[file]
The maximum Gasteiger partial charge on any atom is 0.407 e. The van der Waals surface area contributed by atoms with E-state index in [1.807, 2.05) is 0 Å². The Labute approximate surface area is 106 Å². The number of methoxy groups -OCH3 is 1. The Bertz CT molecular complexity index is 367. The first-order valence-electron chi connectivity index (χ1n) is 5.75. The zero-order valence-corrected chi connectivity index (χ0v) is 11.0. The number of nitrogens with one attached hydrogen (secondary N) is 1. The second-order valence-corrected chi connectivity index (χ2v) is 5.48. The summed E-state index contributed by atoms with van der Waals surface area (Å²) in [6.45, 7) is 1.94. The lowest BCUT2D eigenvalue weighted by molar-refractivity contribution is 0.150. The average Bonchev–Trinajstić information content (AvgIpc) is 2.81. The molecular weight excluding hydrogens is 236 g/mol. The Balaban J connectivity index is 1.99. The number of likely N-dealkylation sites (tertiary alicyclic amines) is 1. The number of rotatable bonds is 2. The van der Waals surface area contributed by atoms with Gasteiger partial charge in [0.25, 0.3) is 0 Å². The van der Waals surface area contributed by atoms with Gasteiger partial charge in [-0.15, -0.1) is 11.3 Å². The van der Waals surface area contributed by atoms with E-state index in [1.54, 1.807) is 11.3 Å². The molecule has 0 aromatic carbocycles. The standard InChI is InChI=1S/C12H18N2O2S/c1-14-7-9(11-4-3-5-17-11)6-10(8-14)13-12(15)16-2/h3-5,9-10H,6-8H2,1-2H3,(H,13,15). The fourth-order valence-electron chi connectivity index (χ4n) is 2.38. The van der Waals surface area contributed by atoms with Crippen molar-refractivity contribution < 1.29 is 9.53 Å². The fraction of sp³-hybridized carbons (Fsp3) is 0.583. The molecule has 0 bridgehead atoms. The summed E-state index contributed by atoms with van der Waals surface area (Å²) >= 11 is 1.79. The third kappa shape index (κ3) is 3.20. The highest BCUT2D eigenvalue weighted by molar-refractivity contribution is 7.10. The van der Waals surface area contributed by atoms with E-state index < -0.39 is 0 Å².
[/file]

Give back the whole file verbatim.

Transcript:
The maximum Gasteiger partial charge on any atom is 0.407 e. The van der Waals surface area contributed by atoms with E-state index in [1.807, 2.05) is 0 Å². The Labute approximate surface area is 106 Å². The number of methoxy groups -OCH3 is 1. The Bertz CT molecular complexity index is 367. The first-order valence-electron chi connectivity index (χ1n) is 5.75. The zero-order valence-corrected chi connectivity index (χ0v) is 11.0. The number of nitrogens with one attached hydrogen (secondary N) is 1. The second-order valence-corrected chi connectivity index (χ2v) is 5.48. The summed E-state index contributed by atoms with van der Waals surface area (Å²) in [6.45, 7) is 1.94. The lowest BCUT2D eigenvalue weighted by molar-refractivity contribution is 0.150. The average Bonchev–Trinajstić information content (AvgIpc) is 2.81. The molecular weight excluding hydrogens is 236 g/mol. The Balaban J connectivity index is 1.99. The number of likely N-dealkylation sites (tertiary alicyclic amines) is 1. The number of rotatable bonds is 2. The van der Waals surface area contributed by atoms with Gasteiger partial charge in [0.25, 0.3) is 0 Å². The van der Waals surface area contributed by atoms with Gasteiger partial charge in [-0.15, -0.1) is 11.3 Å². The van der Waals surface area contributed by atoms with E-state index in [1.54, 1.807) is 11.3 Å². The molecule has 0 aromatic carbocycles. The standard InChI is InChI=1S/C12H18N2O2S/c1-14-7-9(11-4-3-5-17-11)6-10(8-14)13-12(15)16-2/h3-5,9-10H,6-8H2,1-2H3,(H,13,15). The fourth-order valence-electron chi connectivity index (χ4n) is 2.38. The van der Waals surface area contributed by atoms with Crippen molar-refractivity contribution < 1.29 is 9.53 Å². The fraction of sp³-hybridized carbons (Fsp3) is 0.583. The molecule has 0 bridgehead atoms. The summed E-state index contributed by atoms with van der Waals surface area (Å²) >= 11 is 1.79. The third kappa shape index (κ3) is 3.20. The highest BCUT2D eigenvalue weighted by molar-refractivity contribution is 7.10. The van der Waals surface area contributed by atoms with E-state index < -0.39 is 0 Å².